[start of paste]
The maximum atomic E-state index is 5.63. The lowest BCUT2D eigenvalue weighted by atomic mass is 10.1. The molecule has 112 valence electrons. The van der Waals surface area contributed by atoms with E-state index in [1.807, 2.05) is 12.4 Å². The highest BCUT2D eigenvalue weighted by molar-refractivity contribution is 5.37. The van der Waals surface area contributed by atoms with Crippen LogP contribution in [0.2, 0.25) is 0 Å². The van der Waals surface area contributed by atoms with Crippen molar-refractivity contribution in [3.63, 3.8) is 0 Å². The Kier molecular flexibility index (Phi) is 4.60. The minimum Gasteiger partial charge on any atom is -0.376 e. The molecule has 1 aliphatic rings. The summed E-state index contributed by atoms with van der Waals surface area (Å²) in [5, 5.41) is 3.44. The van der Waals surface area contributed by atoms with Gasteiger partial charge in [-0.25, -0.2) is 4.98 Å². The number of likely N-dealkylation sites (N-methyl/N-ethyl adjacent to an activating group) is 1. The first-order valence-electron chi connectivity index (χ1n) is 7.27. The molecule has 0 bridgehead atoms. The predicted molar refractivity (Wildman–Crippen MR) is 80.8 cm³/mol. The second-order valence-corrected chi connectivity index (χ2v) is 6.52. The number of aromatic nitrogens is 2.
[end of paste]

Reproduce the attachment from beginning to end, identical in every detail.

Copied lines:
The maximum atomic E-state index is 5.63. The lowest BCUT2D eigenvalue weighted by atomic mass is 10.1. The molecule has 112 valence electrons. The van der Waals surface area contributed by atoms with E-state index in [1.807, 2.05) is 12.4 Å². The highest BCUT2D eigenvalue weighted by molar-refractivity contribution is 5.37. The van der Waals surface area contributed by atoms with Crippen LogP contribution in [0.2, 0.25) is 0 Å². The van der Waals surface area contributed by atoms with Crippen molar-refractivity contribution in [3.63, 3.8) is 0 Å². The Kier molecular flexibility index (Phi) is 4.60. The minimum Gasteiger partial charge on any atom is -0.376 e. The molecule has 1 aliphatic rings. The summed E-state index contributed by atoms with van der Waals surface area (Å²) in [5, 5.41) is 3.44. The van der Waals surface area contributed by atoms with Gasteiger partial charge in [-0.25, -0.2) is 4.98 Å². The number of likely N-dealkylation sites (N-methyl/N-ethyl adjacent to an activating group) is 1. The first-order valence-electron chi connectivity index (χ1n) is 7.27. The molecule has 0 bridgehead atoms. The predicted molar refractivity (Wildman–Crippen MR) is 80.8 cm³/mol. The second-order valence-corrected chi connectivity index (χ2v) is 6.52. The number of aromatic nitrogens is 2.